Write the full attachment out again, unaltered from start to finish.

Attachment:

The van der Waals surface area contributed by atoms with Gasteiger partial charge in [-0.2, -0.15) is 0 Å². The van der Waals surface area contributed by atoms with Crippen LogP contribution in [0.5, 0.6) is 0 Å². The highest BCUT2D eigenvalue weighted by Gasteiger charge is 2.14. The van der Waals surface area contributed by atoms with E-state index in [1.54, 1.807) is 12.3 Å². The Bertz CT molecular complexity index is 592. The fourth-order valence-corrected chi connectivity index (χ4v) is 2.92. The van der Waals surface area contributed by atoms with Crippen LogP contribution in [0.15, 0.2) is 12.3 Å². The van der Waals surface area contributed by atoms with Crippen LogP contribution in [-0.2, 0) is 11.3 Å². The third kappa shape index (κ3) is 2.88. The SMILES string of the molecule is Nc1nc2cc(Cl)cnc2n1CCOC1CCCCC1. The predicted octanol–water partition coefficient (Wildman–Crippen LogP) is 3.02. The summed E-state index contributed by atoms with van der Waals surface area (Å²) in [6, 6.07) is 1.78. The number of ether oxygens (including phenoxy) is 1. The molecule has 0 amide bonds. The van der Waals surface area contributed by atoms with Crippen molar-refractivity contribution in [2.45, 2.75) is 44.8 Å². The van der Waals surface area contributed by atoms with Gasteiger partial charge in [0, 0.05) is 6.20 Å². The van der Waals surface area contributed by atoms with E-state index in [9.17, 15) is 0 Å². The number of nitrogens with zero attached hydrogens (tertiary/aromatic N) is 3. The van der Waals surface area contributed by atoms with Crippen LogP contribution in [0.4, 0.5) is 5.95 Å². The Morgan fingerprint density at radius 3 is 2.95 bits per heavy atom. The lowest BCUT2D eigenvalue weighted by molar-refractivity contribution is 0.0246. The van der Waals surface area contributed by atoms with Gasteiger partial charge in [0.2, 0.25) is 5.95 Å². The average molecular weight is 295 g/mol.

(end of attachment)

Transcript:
The van der Waals surface area contributed by atoms with Gasteiger partial charge in [-0.2, -0.15) is 0 Å². The van der Waals surface area contributed by atoms with Crippen LogP contribution in [0.5, 0.6) is 0 Å². The highest BCUT2D eigenvalue weighted by Gasteiger charge is 2.14. The van der Waals surface area contributed by atoms with E-state index in [1.54, 1.807) is 12.3 Å². The Bertz CT molecular complexity index is 592. The fourth-order valence-corrected chi connectivity index (χ4v) is 2.92. The van der Waals surface area contributed by atoms with Crippen LogP contribution in [0.15, 0.2) is 12.3 Å². The van der Waals surface area contributed by atoms with Crippen LogP contribution in [-0.2, 0) is 11.3 Å². The third kappa shape index (κ3) is 2.88. The SMILES string of the molecule is Nc1nc2cc(Cl)cnc2n1CCOC1CCCCC1. The predicted octanol–water partition coefficient (Wildman–Crippen LogP) is 3.02. The summed E-state index contributed by atoms with van der Waals surface area (Å²) in [6, 6.07) is 1.78. The number of ether oxygens (including phenoxy) is 1. The molecule has 0 amide bonds. The van der Waals surface area contributed by atoms with Crippen molar-refractivity contribution in [2.45, 2.75) is 44.8 Å². The van der Waals surface area contributed by atoms with Gasteiger partial charge in [0, 0.05) is 6.20 Å². The van der Waals surface area contributed by atoms with E-state index in [9.17, 15) is 0 Å². The number of nitrogens with zero attached hydrogens (tertiary/aromatic N) is 3. The van der Waals surface area contributed by atoms with Crippen LogP contribution in [0.4, 0.5) is 5.95 Å². The Morgan fingerprint density at radius 3 is 2.95 bits per heavy atom. The lowest BCUT2D eigenvalue weighted by molar-refractivity contribution is 0.0246. The van der Waals surface area contributed by atoms with Gasteiger partial charge in [0.2, 0.25) is 5.95 Å². The average molecular weight is 295 g/mol.